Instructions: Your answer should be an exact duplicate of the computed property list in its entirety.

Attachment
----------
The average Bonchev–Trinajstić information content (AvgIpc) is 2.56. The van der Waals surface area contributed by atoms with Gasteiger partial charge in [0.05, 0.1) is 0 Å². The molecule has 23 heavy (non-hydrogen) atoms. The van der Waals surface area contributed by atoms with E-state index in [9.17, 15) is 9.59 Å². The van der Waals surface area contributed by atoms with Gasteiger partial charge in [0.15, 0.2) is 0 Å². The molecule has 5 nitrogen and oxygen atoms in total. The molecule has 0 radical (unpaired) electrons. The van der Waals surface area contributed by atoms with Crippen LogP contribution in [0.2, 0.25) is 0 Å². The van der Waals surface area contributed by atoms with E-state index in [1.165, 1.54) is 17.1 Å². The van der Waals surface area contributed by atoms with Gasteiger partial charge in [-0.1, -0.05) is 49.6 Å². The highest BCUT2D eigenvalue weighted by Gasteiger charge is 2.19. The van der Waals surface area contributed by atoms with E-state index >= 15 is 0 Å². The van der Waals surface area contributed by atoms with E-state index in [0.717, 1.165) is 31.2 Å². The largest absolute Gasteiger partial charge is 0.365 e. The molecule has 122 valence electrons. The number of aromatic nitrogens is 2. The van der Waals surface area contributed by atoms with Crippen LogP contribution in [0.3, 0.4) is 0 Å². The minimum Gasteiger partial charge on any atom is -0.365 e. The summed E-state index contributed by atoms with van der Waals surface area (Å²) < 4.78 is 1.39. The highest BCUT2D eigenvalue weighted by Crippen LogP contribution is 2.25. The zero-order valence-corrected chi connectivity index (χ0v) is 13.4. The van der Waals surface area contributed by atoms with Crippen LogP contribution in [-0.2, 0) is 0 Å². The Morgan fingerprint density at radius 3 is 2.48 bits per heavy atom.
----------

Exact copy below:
The average Bonchev–Trinajstić information content (AvgIpc) is 2.56. The van der Waals surface area contributed by atoms with Gasteiger partial charge in [0.05, 0.1) is 0 Å². The molecule has 23 heavy (non-hydrogen) atoms. The van der Waals surface area contributed by atoms with E-state index in [9.17, 15) is 9.59 Å². The van der Waals surface area contributed by atoms with Gasteiger partial charge in [0.15, 0.2) is 0 Å². The molecule has 5 nitrogen and oxygen atoms in total. The molecule has 0 radical (unpaired) electrons. The van der Waals surface area contributed by atoms with Crippen LogP contribution in [0.2, 0.25) is 0 Å². The van der Waals surface area contributed by atoms with E-state index in [1.165, 1.54) is 17.1 Å². The van der Waals surface area contributed by atoms with Gasteiger partial charge in [-0.1, -0.05) is 49.6 Å². The highest BCUT2D eigenvalue weighted by Gasteiger charge is 2.19. The van der Waals surface area contributed by atoms with E-state index >= 15 is 0 Å². The van der Waals surface area contributed by atoms with E-state index in [0.717, 1.165) is 31.2 Å². The largest absolute Gasteiger partial charge is 0.365 e. The molecule has 122 valence electrons. The number of aromatic nitrogens is 2. The van der Waals surface area contributed by atoms with Crippen LogP contribution in [0.3, 0.4) is 0 Å². The minimum Gasteiger partial charge on any atom is -0.365 e. The summed E-state index contributed by atoms with van der Waals surface area (Å²) < 4.78 is 1.39. The highest BCUT2D eigenvalue weighted by Crippen LogP contribution is 2.25. The zero-order valence-corrected chi connectivity index (χ0v) is 13.4. The van der Waals surface area contributed by atoms with Crippen LogP contribution in [-0.2, 0) is 0 Å². The Morgan fingerprint density at radius 3 is 2.48 bits per heavy atom.